“I began to think about the layers of history and the concept of Rock Center, ‘a city within a city,’” explains Brett Littman, curator of Frieze Sculpture and director of The Noguchi Museum. “I wanted to move away from the monumental, to think about life-size sculptures and smaller gestures that I could accumulate,” he says of Frieze Sculpture, the newly opened public exhibition of works by 14 artists in Rockefeller Plaza.
“We wanted things that work in scale to the body,” continues Loring Randolph, artistic director of Frieze New York. “No stanchions, no barriers, everything is fully accessible.” This ethos has given Frieze Sculpture a rare quality in a large-scale sculpture show: a sense of intimacy framed by monumentality. The works Littman selected don’t only draw attention to themselves; they awaken the eye to the art and architecture that has defined Rock Center since its earliest days. This show is a study in striking difficult and beautiful balances. It encourages the audience to look within—and without—themselves, and engages with history while maintaining a strong sense of immediacy.
Framed by the entrance to 30 Rock, a Miró sculpture of two interconnected bronze doors stands in the center of the plaza. “It’s like a magic portal that will transport you,” says Littman. Sarah Sze’s nearby work, Split Stone (7:34), evokes a similar feeling. A knee-high boulder struck in half like a geode, it reveals painted renderings of an iPhone photo of a sunset at its center, transporting the viewer from stone to screen to sky. Adjacent is Jose Dávila’s Joint Effort, featuring a rock that appears to float between two plinths, held in precarious equilibrium by a red bungee cord and two hooks.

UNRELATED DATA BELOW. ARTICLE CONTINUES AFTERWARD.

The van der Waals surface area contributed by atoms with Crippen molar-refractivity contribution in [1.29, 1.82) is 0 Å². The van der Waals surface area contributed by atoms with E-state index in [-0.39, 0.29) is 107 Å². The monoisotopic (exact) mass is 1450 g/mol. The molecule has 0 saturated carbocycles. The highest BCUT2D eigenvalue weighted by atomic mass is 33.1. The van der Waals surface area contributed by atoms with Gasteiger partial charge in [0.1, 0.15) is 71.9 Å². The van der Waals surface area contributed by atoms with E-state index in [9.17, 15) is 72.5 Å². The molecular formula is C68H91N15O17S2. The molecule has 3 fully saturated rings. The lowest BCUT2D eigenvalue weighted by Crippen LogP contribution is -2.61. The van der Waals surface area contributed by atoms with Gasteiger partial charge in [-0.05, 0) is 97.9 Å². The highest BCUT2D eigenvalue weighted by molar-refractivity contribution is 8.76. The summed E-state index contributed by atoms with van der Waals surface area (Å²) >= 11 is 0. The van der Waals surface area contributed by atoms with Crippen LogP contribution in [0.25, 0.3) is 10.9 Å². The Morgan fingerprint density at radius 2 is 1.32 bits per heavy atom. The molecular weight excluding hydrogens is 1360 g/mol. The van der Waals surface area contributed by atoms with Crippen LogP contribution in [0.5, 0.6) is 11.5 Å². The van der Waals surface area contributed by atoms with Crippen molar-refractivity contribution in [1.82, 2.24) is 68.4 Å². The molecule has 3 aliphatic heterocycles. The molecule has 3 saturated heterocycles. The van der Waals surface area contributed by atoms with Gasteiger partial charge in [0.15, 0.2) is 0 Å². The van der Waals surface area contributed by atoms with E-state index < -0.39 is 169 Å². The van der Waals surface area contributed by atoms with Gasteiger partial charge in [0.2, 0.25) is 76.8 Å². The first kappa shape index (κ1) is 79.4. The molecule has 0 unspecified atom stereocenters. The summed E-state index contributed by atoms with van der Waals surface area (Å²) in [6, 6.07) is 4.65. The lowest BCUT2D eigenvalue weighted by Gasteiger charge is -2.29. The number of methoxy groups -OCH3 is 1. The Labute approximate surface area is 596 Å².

Nick Cave’s Untitled, an oversize black gramophone supported by an upraised Black Power fist, rests on the other side of the plaza. “Being at the scale that it is,” says Cave, “it allows you to peer inside at this vernacular void that seems endless. It’s these points of entry that provoke us to think differently, or to think about space and infinity and the unknown.”
Artist Ibrahim Mohama also found himself thinking differently about space when conceiving his installation, a series of 50 handmade flags that fly from the flagpoles surrounding Rock Center’s skating rink. “The flags are made out of materials that I’ve used in installations on monuments and buildings across Ghana and the world in the past six years,” he explains. “Now they’ve been transformed into these flags…fabric transferred from a building to a pole, to hang in the wind. It reacts to the elements and the weather—now it’s more activated.”
Beyond Mohama’s flags, golden birds wheel overhead, strung on fine wires above a sculpture of a peacefully sleeping girl with a lamb resting over her in Kiki Smith’s Rest Upon installation. Framed by flowering trees and bright sprays of greenery, the work feels like a fairy-tale tableau, something a lucky woodcutter would stumble upon in an enchanted glade. Soft water features burble nearby, and golden ducks cast by the artist float lightly on their surfaces, extending the woodland feel of this small oasis in a teeming city center.
Soaring above the Kiki Smith on Fifth Avenue, Jaume Plensa’s Behind The Walls draws the eye up, framing the 40-foot-tall head of a young girl with her hands over her eyes between the sleek lines of skyscrapers. A meditative work, it captures a feeling of introspection, of looking both within and beyond our own internal walls. “I’m always looking at perception in work and life,” says Plensa. “I want to bring out the interrelatedness of people, to introduce a certain tenderness to this busy street, and create a link between architecture and people. Something that could become a poetical shelter in which they feel protected.”